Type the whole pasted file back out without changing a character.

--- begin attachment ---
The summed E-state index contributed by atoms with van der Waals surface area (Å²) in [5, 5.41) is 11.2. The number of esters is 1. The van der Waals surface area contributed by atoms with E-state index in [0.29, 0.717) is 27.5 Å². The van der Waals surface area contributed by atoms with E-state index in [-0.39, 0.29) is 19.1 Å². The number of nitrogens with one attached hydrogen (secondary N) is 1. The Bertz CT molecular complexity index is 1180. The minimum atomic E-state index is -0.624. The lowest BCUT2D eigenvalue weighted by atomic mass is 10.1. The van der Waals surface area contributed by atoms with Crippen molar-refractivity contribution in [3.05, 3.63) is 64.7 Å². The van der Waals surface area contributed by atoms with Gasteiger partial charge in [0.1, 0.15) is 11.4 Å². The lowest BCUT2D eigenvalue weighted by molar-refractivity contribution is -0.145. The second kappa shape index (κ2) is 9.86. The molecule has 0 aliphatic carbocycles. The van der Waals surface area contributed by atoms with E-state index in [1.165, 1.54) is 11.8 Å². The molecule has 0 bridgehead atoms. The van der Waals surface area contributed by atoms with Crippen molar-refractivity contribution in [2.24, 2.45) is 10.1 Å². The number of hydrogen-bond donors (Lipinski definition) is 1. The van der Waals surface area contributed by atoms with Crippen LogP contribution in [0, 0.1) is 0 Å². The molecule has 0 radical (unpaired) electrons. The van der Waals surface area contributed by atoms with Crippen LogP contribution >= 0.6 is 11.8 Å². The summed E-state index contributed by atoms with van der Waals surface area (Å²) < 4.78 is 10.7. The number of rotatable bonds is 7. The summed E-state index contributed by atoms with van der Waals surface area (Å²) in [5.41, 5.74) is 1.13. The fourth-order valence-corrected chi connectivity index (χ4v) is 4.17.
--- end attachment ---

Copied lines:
The summed E-state index contributed by atoms with van der Waals surface area (Å²) in [5, 5.41) is 11.2. The number of esters is 1. The van der Waals surface area contributed by atoms with E-state index in [0.29, 0.717) is 27.5 Å². The van der Waals surface area contributed by atoms with E-state index in [-0.39, 0.29) is 19.1 Å². The number of nitrogens with one attached hydrogen (secondary N) is 1. The Bertz CT molecular complexity index is 1180. The minimum atomic E-state index is -0.624. The lowest BCUT2D eigenvalue weighted by atomic mass is 10.1. The van der Waals surface area contributed by atoms with Crippen molar-refractivity contribution in [3.05, 3.63) is 64.7 Å². The van der Waals surface area contributed by atoms with Gasteiger partial charge in [0.1, 0.15) is 11.4 Å². The lowest BCUT2D eigenvalue weighted by molar-refractivity contribution is -0.145. The second kappa shape index (κ2) is 9.86. The molecule has 0 aliphatic carbocycles. The van der Waals surface area contributed by atoms with E-state index in [1.165, 1.54) is 11.8 Å². The molecule has 0 bridgehead atoms. The van der Waals surface area contributed by atoms with Crippen molar-refractivity contribution in [2.24, 2.45) is 10.1 Å². The number of hydrogen-bond donors (Lipinski definition) is 1. The van der Waals surface area contributed by atoms with Crippen LogP contribution in [0, 0.1) is 0 Å². The molecule has 0 radical (unpaired) electrons. The van der Waals surface area contributed by atoms with Crippen LogP contribution >= 0.6 is 11.8 Å². The summed E-state index contributed by atoms with van der Waals surface area (Å²) < 4.78 is 10.7. The number of rotatable bonds is 7. The summed E-state index contributed by atoms with van der Waals surface area (Å²) in [5.41, 5.74) is 1.13. The fourth-order valence-corrected chi connectivity index (χ4v) is 4.17.